Figure 7. Configuring of the build host and the source code directory

Figure 7. Configuring of the build host and the source code directory

To ensure NetBeans is accessing the correct files on the remote host, the local directory structure has to be aligned to the structure on the remote host during the first run. This corresponds to the volume mapping of docker (in this case). .Assigning Local and Remote Directories image::07_createProject-pathMapping.png[width=”350″, height=”200″]

The local path will be set to the source directory of the project – sample in this case – and /home/user/data/sample will be used as the remote path.

Figure 8. Choosing the remote directory

Figure 8. Choosing the remote directory

With this, the set-up of the project is completed and the development cycle can begin.

Executing the ROOT project

In this sample, a simple ROOT program will be written. Every time the program is called, it will plot the graph sin(x)/x in a random interval. The graph will additionally be saved to the file ex.pdf.
When first running the ROOT program, NetBeans will ask to specify the executable to run and its path. NetBeans provides a suggestion which normally can be used.

Figure 9. Choosing the Executable

Figure 9. Choosing the Executable

If now the generated pdf-file is viewed in evince, evince will refresh the PDF-view every time the program is executed. This is due to the embedded volume directly exposing updates so Evince can react to the changes.

Figure 10. Source code, displaying the resulting graph and the command line output of NetBeans.

Figure 10. Source code, displaying the resulting graph and the command line output of NetBeans.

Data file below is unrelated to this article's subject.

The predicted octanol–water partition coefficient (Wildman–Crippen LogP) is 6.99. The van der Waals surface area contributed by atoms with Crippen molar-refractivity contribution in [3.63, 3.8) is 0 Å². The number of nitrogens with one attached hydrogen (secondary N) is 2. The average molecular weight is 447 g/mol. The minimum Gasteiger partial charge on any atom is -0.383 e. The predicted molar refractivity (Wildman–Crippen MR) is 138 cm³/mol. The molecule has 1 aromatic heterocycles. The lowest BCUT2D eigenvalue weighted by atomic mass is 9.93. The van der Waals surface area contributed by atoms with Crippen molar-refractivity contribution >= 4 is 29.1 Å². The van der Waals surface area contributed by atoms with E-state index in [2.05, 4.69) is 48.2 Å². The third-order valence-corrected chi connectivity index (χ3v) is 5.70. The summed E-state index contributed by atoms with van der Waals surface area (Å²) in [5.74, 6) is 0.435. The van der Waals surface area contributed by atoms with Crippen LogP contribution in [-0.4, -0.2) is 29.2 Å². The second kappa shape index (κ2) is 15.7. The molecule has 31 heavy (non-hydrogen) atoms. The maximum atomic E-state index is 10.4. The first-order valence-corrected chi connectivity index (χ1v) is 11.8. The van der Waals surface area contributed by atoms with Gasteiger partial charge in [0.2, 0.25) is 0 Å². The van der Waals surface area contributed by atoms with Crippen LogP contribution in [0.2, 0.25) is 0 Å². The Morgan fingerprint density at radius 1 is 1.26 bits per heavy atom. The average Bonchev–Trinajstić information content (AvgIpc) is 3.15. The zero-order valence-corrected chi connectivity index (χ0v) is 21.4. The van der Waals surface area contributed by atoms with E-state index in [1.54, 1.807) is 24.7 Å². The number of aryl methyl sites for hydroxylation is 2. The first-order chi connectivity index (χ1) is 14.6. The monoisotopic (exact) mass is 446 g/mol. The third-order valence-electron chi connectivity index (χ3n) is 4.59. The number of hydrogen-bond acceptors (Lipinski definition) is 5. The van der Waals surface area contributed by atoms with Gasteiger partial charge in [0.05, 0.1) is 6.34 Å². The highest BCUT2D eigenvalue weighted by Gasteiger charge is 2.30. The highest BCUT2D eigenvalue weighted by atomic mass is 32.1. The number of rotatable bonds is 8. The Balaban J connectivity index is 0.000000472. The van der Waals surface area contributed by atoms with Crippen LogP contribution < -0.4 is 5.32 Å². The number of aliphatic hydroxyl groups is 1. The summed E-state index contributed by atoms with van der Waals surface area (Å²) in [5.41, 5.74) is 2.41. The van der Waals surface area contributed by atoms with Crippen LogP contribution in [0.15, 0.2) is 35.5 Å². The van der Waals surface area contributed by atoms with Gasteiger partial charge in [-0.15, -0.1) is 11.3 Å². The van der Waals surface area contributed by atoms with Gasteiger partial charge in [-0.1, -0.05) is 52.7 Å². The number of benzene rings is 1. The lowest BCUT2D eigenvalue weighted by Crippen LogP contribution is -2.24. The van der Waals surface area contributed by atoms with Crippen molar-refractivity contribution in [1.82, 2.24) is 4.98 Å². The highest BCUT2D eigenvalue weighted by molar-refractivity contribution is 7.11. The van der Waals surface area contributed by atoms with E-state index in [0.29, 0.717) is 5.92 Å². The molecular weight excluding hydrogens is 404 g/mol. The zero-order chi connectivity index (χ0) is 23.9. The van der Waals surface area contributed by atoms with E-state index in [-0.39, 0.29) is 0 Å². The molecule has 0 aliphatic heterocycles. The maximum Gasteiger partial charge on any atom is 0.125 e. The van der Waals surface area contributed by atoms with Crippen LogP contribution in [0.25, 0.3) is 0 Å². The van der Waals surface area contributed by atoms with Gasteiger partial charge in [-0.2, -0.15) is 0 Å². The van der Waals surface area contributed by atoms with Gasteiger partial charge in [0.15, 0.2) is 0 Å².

Also debugging with NetBeans is possible this way. Debugging includes the insertion of breakpoints, stepwise code execution as well as the displaying the contents of variables. Development work is therefore as comfortable as it would be without the docker layer.

Figure 11. Remote-Debugging in Netbeans with ROOT and C++

Figure 11. Remote-Debugging in Netbeans with ROOT and C++


Working with different versions is simple with docker – the version is specified in the dockerfile and for every ROOT version an own image is created. With these images the corresponding container instances can be created. For other Linux distributions the procedure is the same then.

What NetBeans theoretically is also supporting, but didn’t work with at least the 8.1rc2 version, is using X11 forwarding. Development of graphical applications in a docker container would be possible with this, if Linux is used as the environment.

This article illustrated the possibilities using docker in conjunction with NetBeans to aid the development of C++ applications and is intended to stimulate creativity for own experiments. Besides virtualization docker deserves room in the toolbox of every developer. Those who want to know further details about docker should absolutely take their time to study the docker documentation and consider attending a docker training.

For NetBeans, a direct docker support can be foreseen in the future, as there already are first ideas for this topic in the NetBeans Wiki:

A nice-to-have feature in this scenario would be to be able to use a docker exec, or some other command, instead of SSH. This would reduce the complexity of the setup. Also it would remove the dependency to the SSH which is built into NetBeans.


Thomas Kruse, Karsten Sitterberg

Thomas Kruse studied computer science and works as an architect, consultant and coach for the trion development GmbH. In his free time he takes part in the open source community and is leader of the Java Usergroup in Münster.

Karsten Sitterberg was involved in data analysis with the ROOT framework during his studies at the university of Münster, especially during his masters thesis. Karsten is an Oracle certified Java developer and works as freelance developer and trainer for Java and the Web.